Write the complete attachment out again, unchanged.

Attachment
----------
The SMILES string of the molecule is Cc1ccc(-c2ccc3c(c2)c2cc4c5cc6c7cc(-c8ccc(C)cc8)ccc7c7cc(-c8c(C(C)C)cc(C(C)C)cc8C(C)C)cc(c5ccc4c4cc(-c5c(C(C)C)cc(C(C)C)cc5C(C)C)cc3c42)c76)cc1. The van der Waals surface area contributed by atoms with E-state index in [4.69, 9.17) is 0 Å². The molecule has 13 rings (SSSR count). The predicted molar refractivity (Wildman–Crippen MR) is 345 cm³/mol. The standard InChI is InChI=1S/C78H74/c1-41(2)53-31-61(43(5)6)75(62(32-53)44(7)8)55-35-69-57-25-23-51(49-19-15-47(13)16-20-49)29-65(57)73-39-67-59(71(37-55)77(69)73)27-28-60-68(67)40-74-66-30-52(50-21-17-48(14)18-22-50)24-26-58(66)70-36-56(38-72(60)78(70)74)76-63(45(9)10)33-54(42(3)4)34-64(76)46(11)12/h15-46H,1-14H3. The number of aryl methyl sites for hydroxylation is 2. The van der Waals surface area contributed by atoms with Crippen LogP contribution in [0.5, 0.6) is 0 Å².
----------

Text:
The SMILES string of the molecule is Cc1ccc(-c2ccc3c(c2)c2cc4c5cc6c7cc(-c8ccc(C)cc8)ccc7c7cc(-c8c(C(C)C)cc(C(C)C)cc8C(C)C)cc(c5ccc4c4cc(-c5c(C(C)C)cc(C(C)C)cc5C(C)C)cc3c42)c76)cc1. The van der Waals surface area contributed by atoms with E-state index in [4.69, 9.17) is 0 Å². The molecule has 13 rings (SSSR count). The predicted molar refractivity (Wildman–Crippen MR) is 345 cm³/mol. The standard InChI is InChI=1S/C78H74/c1-41(2)53-31-61(43(5)6)75(62(32-53)44(7)8)55-35-69-57-25-23-51(49-19-15-47(13)16-20-49)29-65(57)73-39-67-59(71(37-55)77(69)73)27-28-60-68(67)40-74-66-30-52(50-21-17-48(14)18-22-50)24-26-58(66)70-36-56(38-72(60)78(70)74)76-63(45(9)10)33-54(42(3)4)34-64(76)46(11)12/h15-46H,1-14H3. The number of aryl methyl sites for hydroxylation is 2. The van der Waals surface area contributed by atoms with Crippen LogP contribution in [0.5, 0.6) is 0 Å².